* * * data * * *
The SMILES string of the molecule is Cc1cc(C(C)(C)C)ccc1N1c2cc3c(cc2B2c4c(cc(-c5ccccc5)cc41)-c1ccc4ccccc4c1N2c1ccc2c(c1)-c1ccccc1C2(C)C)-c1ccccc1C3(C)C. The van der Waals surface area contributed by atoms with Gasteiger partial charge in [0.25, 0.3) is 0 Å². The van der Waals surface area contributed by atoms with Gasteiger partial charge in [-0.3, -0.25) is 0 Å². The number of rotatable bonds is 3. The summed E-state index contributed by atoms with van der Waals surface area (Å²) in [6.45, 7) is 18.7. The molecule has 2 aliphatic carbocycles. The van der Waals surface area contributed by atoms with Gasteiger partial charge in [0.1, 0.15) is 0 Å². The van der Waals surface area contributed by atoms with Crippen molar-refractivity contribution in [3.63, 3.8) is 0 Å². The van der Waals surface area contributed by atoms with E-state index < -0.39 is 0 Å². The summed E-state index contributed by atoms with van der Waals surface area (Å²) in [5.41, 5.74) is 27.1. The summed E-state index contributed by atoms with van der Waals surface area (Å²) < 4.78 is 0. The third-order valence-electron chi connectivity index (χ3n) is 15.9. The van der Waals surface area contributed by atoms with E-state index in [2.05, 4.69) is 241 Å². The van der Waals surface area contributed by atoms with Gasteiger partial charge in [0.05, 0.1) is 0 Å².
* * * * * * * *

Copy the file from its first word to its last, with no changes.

The SMILES string of the molecule is Cc1cc(C(C)(C)C)ccc1N1c2cc3c(cc2B2c4c(cc(-c5ccccc5)cc41)-c1ccc4ccccc4c1N2c1ccc2c(c1)-c1ccccc1C2(C)C)-c1ccccc1C3(C)C. The van der Waals surface area contributed by atoms with Gasteiger partial charge in [0.25, 0.3) is 0 Å². The van der Waals surface area contributed by atoms with Gasteiger partial charge in [-0.3, -0.25) is 0 Å². The number of rotatable bonds is 3. The summed E-state index contributed by atoms with van der Waals surface area (Å²) in [6.45, 7) is 18.7. The molecule has 2 aliphatic carbocycles. The van der Waals surface area contributed by atoms with Gasteiger partial charge in [0.1, 0.15) is 0 Å². The van der Waals surface area contributed by atoms with Crippen molar-refractivity contribution in [3.63, 3.8) is 0 Å². The van der Waals surface area contributed by atoms with E-state index < -0.39 is 0 Å². The summed E-state index contributed by atoms with van der Waals surface area (Å²) in [5.41, 5.74) is 27.1. The summed E-state index contributed by atoms with van der Waals surface area (Å²) < 4.78 is 0. The third-order valence-electron chi connectivity index (χ3n) is 15.9. The van der Waals surface area contributed by atoms with E-state index in [2.05, 4.69) is 241 Å². The van der Waals surface area contributed by atoms with Gasteiger partial charge in [0.05, 0.1) is 0 Å².